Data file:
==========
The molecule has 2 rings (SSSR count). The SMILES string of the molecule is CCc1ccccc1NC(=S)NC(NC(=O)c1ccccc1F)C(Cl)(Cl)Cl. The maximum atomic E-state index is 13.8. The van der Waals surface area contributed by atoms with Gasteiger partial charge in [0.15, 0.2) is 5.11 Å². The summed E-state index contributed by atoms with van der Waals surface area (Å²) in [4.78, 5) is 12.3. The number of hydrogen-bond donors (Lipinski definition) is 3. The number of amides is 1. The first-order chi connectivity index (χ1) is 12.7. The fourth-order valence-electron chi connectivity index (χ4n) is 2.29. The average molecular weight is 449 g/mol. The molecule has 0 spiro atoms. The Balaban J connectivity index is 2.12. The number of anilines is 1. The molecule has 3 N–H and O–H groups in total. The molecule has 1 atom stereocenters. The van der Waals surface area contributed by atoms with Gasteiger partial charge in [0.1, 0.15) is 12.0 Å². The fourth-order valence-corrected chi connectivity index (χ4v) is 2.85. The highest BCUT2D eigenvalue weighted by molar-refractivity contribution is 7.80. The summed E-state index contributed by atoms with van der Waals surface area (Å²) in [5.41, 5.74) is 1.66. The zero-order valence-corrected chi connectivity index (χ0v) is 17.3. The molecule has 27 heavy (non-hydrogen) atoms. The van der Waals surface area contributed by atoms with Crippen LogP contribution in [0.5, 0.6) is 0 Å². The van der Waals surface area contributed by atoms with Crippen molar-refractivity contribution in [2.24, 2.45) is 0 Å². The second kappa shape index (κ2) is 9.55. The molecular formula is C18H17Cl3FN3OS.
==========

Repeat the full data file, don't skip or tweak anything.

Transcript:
The molecule has 2 rings (SSSR count). The SMILES string of the molecule is CCc1ccccc1NC(=S)NC(NC(=O)c1ccccc1F)C(Cl)(Cl)Cl. The maximum atomic E-state index is 13.8. The van der Waals surface area contributed by atoms with Gasteiger partial charge in [0.15, 0.2) is 5.11 Å². The summed E-state index contributed by atoms with van der Waals surface area (Å²) in [4.78, 5) is 12.3. The number of hydrogen-bond donors (Lipinski definition) is 3. The number of amides is 1. The first-order chi connectivity index (χ1) is 12.7. The fourth-order valence-electron chi connectivity index (χ4n) is 2.29. The average molecular weight is 449 g/mol. The molecule has 0 spiro atoms. The Balaban J connectivity index is 2.12. The number of anilines is 1. The molecule has 3 N–H and O–H groups in total. The molecule has 1 atom stereocenters. The van der Waals surface area contributed by atoms with Gasteiger partial charge in [0.1, 0.15) is 12.0 Å². The fourth-order valence-corrected chi connectivity index (χ4v) is 2.85. The highest BCUT2D eigenvalue weighted by molar-refractivity contribution is 7.80. The summed E-state index contributed by atoms with van der Waals surface area (Å²) in [5.41, 5.74) is 1.66. The zero-order valence-corrected chi connectivity index (χ0v) is 17.3. The molecule has 27 heavy (non-hydrogen) atoms. The van der Waals surface area contributed by atoms with Crippen LogP contribution in [0.5, 0.6) is 0 Å². The van der Waals surface area contributed by atoms with Crippen molar-refractivity contribution in [2.24, 2.45) is 0 Å². The second kappa shape index (κ2) is 9.55. The molecular formula is C18H17Cl3FN3OS.